Life Together

Helpful Practices in Our Life Together

“A new command I give you: Love one another. As I have loved you, so you must love one another.  By this everyone will know that you are my disciples, if you love one another.” 

John 13:34-35

Love as God Loves Us
Give Each Other Space
Take Responsibility for Ourselves
Be Generous, Assume the Good
Encouragement Over Criticism
Active Listening
Disagree Respectfully
Forgiveness & Boundaries

It is easiest for people to get along in groups where everyone thinks the same things, believes the same things, has the same life experiences, and comes from the same racial, ethnic, economic, and social group.  For a community that values diversity however, appreciating our differences can sometimes be a challenge.  These are some practices that we have found to be helpful in living together as followers of Jesus:


We practice loving each other the way that God loves us.

It is our goal in all of our actions and communications with each other that we communicate the love of God. We practice treating each other the way we would like to be treated – when we are right, when we are wrong, when we are acting out of our brokenness, and when we are acting out of the beauty of Jesus that is in us.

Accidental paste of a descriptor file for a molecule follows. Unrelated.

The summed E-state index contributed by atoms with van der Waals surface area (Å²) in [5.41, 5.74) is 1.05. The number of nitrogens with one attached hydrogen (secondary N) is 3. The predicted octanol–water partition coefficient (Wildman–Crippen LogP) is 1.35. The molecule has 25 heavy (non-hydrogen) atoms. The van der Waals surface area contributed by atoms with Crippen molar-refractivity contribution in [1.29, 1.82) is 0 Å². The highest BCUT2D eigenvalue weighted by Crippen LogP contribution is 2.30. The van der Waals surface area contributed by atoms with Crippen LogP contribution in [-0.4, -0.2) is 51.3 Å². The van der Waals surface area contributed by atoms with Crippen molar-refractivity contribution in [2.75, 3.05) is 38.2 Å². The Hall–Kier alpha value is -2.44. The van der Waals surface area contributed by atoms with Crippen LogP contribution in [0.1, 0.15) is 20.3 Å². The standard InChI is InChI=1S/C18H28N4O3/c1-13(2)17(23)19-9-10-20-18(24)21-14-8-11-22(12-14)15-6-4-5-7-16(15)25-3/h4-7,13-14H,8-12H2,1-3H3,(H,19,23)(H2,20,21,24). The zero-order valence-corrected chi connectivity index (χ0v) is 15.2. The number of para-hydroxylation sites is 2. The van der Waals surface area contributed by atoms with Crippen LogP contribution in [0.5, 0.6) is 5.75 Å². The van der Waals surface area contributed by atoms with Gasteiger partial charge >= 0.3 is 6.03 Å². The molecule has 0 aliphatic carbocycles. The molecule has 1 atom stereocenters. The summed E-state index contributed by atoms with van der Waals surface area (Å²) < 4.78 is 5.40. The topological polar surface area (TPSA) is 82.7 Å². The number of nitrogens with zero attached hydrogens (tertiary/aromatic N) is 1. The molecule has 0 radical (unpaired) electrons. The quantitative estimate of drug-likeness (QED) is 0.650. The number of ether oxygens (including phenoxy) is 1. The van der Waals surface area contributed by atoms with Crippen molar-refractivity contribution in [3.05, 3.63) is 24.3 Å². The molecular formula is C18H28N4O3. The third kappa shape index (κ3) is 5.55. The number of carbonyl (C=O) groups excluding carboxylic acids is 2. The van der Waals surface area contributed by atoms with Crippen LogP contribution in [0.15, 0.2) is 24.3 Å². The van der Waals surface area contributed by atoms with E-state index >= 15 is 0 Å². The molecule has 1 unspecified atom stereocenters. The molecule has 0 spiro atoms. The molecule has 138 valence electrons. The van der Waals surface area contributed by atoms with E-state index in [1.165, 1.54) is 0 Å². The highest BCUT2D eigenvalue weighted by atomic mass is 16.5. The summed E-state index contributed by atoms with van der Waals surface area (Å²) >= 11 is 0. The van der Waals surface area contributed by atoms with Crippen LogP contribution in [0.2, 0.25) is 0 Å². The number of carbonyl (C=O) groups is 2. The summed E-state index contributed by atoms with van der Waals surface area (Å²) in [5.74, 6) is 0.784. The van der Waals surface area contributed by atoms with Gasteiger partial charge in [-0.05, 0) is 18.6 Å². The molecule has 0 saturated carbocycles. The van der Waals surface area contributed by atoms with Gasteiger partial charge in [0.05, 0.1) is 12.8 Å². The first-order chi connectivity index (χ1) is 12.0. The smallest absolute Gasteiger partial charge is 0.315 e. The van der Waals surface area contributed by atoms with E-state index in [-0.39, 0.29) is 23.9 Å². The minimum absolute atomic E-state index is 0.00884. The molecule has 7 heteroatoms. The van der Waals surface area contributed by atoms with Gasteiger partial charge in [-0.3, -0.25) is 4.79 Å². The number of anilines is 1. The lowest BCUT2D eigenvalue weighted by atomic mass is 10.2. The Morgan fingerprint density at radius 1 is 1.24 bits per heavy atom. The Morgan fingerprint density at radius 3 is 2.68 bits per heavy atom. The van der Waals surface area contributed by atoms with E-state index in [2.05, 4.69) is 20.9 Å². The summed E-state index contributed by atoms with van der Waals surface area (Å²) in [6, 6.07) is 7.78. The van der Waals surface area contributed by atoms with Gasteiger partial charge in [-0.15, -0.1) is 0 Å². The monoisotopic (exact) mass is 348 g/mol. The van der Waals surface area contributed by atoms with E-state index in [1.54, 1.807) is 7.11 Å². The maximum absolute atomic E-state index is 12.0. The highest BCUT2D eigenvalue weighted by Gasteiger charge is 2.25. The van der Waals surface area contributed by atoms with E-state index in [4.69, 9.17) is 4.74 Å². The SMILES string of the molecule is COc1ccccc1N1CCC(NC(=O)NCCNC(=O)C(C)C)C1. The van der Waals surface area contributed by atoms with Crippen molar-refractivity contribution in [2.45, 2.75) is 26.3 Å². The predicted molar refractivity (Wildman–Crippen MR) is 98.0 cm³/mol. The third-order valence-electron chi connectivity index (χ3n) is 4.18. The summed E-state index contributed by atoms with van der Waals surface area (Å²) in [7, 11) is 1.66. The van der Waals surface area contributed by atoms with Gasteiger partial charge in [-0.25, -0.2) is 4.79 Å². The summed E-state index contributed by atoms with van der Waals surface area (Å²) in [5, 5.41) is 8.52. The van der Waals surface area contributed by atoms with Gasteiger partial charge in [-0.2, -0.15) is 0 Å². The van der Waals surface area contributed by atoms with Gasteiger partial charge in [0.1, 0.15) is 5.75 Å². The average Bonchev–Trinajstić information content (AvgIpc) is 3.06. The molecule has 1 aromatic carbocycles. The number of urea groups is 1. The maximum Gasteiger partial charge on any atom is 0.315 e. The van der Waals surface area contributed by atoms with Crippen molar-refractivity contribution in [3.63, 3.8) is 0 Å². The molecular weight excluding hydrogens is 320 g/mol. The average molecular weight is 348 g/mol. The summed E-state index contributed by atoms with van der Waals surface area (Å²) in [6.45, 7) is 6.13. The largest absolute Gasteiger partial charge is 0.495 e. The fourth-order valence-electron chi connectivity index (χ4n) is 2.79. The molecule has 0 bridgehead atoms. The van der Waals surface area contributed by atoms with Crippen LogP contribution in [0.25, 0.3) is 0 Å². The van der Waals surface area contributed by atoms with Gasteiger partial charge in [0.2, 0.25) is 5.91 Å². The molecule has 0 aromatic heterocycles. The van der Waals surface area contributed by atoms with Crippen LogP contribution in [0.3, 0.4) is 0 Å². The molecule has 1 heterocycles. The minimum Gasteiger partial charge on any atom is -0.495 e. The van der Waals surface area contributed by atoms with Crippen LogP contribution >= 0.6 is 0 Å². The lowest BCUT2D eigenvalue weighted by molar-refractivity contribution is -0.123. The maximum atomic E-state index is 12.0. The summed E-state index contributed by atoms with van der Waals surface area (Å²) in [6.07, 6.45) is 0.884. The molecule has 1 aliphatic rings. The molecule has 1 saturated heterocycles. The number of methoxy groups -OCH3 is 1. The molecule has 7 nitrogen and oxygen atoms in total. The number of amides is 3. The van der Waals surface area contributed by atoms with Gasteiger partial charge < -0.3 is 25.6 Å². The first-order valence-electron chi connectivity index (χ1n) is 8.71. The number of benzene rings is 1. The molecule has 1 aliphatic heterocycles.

We practice giving each other space.

Space to be wrong, space to be different,  space to believe differently, space to disagree, space to be unlovely, space to be difficult, space to be happy, space to become, space to grow.  We trust God to occupy this space and draw each of us closer to God and work out the things we cannot.  When needed, we use space-giving phrases like, “You could be right.” “I’m sorry you feel that way.” “I recognize your opinion and we can agree to disagree.”

We practice taking responsibility for our own actions, attitudes, and happiness.

We practice cultivating a generous attitude toward others

We give others the benefit of the doubt. For example, instead of making a negative assumption about someone’s character by saying, “Jane is a jerk!” we might instead say, “Jane is having a hard time being nice right now.”


We practice encouraging each other, praying for each other, and setting an example for each other over criticizing each other.

We practice active listening and engaging in the work of understanding others.

We recognize the importance of communicating personal things in person.

We practice prioritizing HOW we disagree over WHAT we disagree about,

knowing that how we disagree often says more about our faithfulness to Jesus than our stance on the particular issue on which we disagree.

We practice both forgiveness and setting healthy boundaries.

This means that we forgive each other’s debts easily but sometimes we might find it necessary to adjust the credit score (trust).  This is one of the important ways that we show love and respect both to ourselves and to each other.